Europe has the potential to become a global leader in crypto-assets if it succeeds to create a common approach to regulating the sector.
So goes the argument in a new report from financial markets advocacy group, The Association for Financial Markets in Europe (AFME), in a new report published on Nov. 14.
Coordination remains the top priority
AFME’s new report sets out five recommendations for achieving supervisory convergence in regulating crypto assets across the bloc.
Chief among these is to establish a pan-European crypto-asset classification scheme, which can foster a common understanding of various terms and activities relating to crypto-assets in financial services.
On this point, AFME echoes the recent argument made by German banking association Bankenverband, which likewise stressed that a lack of clarity regarding crypto’s status as currency or asset is contributing to confusion over taxation and other regulatory matters.
AFME’s managing director and head of technology, James Kemp, has underscored that:
“There has been a rapid rise in the development of crypto-assets […] however, to realise those benefits, it is increasingly important that crypto-asset regulation is coordinated at the regional and global level to foster innovation, while promoting financial stability and ensuring a level playing field.”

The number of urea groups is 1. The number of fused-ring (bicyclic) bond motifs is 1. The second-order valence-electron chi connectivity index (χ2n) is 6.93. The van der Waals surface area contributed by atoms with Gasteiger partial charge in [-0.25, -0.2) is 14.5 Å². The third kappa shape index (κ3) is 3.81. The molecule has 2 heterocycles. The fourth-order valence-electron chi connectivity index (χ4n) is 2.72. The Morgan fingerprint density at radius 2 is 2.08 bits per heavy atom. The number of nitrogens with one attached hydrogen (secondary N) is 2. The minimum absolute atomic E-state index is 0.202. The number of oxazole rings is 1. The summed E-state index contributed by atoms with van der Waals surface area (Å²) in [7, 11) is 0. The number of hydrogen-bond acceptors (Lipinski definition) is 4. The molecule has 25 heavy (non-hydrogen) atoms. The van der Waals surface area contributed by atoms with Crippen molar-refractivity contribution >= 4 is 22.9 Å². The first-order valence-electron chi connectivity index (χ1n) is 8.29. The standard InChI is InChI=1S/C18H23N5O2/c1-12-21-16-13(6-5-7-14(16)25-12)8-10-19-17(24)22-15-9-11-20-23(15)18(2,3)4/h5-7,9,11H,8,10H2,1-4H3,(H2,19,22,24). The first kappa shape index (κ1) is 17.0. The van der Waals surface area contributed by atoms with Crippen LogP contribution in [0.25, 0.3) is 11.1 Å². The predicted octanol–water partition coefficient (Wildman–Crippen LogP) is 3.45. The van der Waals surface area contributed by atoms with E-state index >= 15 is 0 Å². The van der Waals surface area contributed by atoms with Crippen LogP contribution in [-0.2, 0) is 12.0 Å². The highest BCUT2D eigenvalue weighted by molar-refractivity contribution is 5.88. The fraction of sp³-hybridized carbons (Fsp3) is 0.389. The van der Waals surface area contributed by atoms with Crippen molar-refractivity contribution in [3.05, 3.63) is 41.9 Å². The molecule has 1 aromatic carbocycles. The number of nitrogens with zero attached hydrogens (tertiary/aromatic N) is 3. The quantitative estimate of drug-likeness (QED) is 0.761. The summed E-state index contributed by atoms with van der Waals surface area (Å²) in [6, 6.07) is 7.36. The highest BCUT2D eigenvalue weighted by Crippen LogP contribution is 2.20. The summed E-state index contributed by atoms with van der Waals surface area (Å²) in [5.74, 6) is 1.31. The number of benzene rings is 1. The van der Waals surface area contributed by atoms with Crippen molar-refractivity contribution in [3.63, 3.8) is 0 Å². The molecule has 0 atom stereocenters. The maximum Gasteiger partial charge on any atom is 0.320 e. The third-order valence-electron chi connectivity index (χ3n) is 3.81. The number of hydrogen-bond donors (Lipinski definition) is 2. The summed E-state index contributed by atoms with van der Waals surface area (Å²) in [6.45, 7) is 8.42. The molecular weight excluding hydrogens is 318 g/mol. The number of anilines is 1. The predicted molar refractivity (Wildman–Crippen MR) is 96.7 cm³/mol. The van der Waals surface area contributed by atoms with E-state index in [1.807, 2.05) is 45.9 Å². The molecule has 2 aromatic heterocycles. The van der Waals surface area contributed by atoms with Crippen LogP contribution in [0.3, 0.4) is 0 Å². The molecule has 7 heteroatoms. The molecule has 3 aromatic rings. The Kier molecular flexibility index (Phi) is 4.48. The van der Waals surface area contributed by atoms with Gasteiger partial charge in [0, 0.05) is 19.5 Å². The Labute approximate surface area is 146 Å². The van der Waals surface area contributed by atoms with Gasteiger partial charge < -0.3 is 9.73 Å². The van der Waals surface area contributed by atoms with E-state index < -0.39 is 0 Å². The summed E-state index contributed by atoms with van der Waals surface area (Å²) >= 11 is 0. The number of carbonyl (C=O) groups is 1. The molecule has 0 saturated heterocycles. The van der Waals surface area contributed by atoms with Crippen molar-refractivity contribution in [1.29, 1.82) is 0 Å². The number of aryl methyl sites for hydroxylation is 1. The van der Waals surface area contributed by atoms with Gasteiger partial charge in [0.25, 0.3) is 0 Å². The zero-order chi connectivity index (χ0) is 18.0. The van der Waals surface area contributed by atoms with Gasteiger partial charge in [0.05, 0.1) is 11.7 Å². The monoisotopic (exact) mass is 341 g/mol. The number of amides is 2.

Further key recommendations include defining “clear expectations” on crypto-asset issuance, implementing “activities-based and technology agnostic regulation” and using amended, existing regulation for the sector.
Above all, achieving the convergence of regulatory frameworks with global and regional initiatives should remain a top priority, according to AFME.
Combating regulatory arbitrage
Earlier this fall, Brussels-based think tank Bruegel called on EU finance ministers to enforce clear and uniform guidelines for crypto across European Union (EU) member states.
The think tank has argued that while new EU rules on money laundering will eventually tighten checks on market participants such as crypto exchanges by 2020, regulatory oversight is in practical terms largely left to national authorities.
This fact “might suggest that there is scope for regulatory arbitrage,” the think tank cautioned.